Symptoms and Remedies
Whether it be the violent shaking of the head or the ruddy discharge clinging to the ear canal, the signs of a canine ear infection are often made more than apparent by the poor pup suffering from it. This type of infection typically brings great discomfort and irritation to a dog.
Because of this, plans should be made to have the dog treated by a qualified vet when an infection like this comes about. This will not only reduce the dog’s pain, but it will prevent the ear infection from spreading and further aggravating the situation.
What Are Ear Infections in Dogs?
Just like people, dogs can get ear infections. Ear infections are very common among canines, with 20% of dogs experiencing it. These infections can be passing—lasting only about a week or so in duration—or can be a chronic issue. Whatever may be the case, an infected ear is not something to ignore. The dog is most likely in substantial discomfort, so treatment is required.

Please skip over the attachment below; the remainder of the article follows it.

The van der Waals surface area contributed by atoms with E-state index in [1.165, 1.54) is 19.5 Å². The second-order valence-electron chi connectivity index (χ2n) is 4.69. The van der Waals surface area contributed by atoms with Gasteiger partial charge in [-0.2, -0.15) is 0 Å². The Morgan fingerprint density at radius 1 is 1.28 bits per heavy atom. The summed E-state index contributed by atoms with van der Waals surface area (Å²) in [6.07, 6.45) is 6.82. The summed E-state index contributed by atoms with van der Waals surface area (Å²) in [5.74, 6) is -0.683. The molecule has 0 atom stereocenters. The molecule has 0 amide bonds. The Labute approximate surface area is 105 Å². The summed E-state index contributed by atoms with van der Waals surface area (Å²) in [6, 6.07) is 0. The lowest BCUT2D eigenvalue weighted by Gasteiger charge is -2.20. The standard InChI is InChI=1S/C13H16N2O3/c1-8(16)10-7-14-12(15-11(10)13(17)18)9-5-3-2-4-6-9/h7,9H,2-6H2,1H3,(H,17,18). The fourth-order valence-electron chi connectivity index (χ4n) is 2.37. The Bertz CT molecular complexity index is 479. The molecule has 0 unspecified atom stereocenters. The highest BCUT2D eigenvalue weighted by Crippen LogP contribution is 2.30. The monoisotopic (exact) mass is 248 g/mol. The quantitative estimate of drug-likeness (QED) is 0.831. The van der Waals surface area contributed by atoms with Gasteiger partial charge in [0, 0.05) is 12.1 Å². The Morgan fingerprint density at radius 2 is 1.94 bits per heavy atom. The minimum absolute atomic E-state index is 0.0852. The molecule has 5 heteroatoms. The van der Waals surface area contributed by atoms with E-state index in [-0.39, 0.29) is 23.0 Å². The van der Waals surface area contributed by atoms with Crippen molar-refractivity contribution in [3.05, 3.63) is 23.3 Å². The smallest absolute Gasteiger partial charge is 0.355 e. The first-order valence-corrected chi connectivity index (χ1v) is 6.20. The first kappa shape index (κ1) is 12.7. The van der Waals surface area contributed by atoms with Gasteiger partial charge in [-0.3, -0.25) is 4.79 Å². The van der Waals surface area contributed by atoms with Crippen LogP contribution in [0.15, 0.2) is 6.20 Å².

If the ear infection is treated quickly by a veterinarian, it should go away completely within a week or so. However, the severity of the infection could alter healing times. Therefore, it is always best to talk with the dog’s vet to determine the best course of action and expected recovery time. If the ailment affecting the ears is ignored, the condition will worsen—prolonging the problem indefinitely and perhaps leading to irreversible damage to a dog’s ears.
Are Ear Infections Contagious?
Although an ear infection itself is not transmittable to others, there are aspects of it that are. For instance, if pesky ear mites are the ones setting off the infection in a dog, these parasites could feasibly spread to other members of the household.
Ear mites spread by latching onto unsuspecting prey that brush by, so this makes it possible for those touching the dog to become the new home of an ear mite. It should be noted that although this is highly unlikely for humans or even adult dogs to contract ear mites, it is possible. Puppies are the most susceptible to getting ear mites from another dog.